I like Gary's wording. Where something is absolutely mandatory, procedures should make that clear and "correctly" would require that the action be performed exactly as prescribed. In most cases, room should be left for improvisation to match the circumstances, and "correctly" means the task is completed in a timely manner, cost effectively, and with little or no risk to people, the environment, or the facility. To achieve optimal performance, "correctly" has to be determined situationally. Regulators, in my experience, don't always like that answer.

    Steven Osborne
    Luling LA

  • 5.  RE: Operational Discipline

    Posted 08-16-2019 00:25
    Edited by Steve Cutchen 08-16-2019 00:26

    Here's my concern with "the performance of all tasks correctly every time:"

    The term "correctly" is judged after the fact. The seeds of this are here in the comments. Sometimes it means "by the procedure" but sometimes it doesn't.  Sometimes there is room. That minefield is up to the operator to navigate in real time.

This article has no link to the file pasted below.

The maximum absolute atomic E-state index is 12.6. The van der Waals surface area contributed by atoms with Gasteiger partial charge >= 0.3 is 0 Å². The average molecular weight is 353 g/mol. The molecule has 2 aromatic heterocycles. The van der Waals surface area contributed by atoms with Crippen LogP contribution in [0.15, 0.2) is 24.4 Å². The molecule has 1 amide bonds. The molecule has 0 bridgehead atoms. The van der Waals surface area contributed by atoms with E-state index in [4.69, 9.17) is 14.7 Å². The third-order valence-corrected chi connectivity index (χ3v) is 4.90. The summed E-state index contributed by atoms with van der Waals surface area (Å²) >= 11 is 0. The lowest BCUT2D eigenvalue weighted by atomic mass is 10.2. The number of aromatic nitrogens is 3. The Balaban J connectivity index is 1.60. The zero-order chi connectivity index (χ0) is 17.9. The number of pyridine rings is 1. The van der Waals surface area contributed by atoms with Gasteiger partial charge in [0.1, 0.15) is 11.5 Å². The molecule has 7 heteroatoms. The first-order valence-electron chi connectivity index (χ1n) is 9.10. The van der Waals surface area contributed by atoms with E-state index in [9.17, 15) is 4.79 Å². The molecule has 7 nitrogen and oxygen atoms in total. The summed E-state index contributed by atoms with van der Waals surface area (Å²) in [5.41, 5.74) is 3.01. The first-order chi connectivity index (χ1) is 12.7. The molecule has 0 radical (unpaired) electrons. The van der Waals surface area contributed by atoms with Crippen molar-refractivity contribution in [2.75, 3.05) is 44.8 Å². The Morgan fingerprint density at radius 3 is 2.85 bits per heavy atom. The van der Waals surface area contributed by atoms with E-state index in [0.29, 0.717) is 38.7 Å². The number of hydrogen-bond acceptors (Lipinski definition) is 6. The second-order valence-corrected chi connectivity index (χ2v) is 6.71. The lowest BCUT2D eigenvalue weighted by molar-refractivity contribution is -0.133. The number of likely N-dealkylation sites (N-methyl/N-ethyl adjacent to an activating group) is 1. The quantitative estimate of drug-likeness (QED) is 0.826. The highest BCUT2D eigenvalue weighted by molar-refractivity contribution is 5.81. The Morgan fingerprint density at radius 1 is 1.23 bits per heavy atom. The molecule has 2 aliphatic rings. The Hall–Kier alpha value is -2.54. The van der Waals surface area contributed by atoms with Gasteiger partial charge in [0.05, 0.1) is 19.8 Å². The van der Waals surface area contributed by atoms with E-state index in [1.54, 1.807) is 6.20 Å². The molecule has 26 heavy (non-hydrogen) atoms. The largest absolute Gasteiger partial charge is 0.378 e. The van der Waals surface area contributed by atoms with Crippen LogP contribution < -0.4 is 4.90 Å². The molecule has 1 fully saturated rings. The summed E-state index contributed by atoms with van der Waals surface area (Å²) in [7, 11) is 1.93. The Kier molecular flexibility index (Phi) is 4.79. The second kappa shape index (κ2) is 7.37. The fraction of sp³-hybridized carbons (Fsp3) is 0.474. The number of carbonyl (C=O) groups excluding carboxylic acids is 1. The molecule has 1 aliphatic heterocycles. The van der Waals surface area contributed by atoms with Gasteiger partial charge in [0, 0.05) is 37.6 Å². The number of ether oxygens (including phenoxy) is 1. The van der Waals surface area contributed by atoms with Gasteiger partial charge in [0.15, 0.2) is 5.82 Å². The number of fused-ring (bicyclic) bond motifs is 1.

Judging occurs after the fact, and leads to Outcome Bias (see below), assigning hero versus failure. If it worked out, it was done correctly.

    Hindsight bias (see below) can then be used to place blame. 

    At GCPS, I've heard Operational Discipline commonly defined as "Always follow the procedure" and Discipline come to mean "a punishment inflicted to correct disobedience, poor behavior, or poor performance." Operational Discipline becomes Discipline of Operators.

    Leadership can fall from enablement to enforcement. A search through the binders and we can find a violated procedure.

    What happens in Abnormal Operations situations; unplanned, where there are no procedures or which cannot even be proceduralized? These Abnormal Operations are the initiating event for most incidents. 

    if Operational Discipline is a keystone for assuring process safety, and if it is limited to 'Always Follow The Procedure,' how does it help in the majority of process safety incidents that are not or cannot be proceduralized?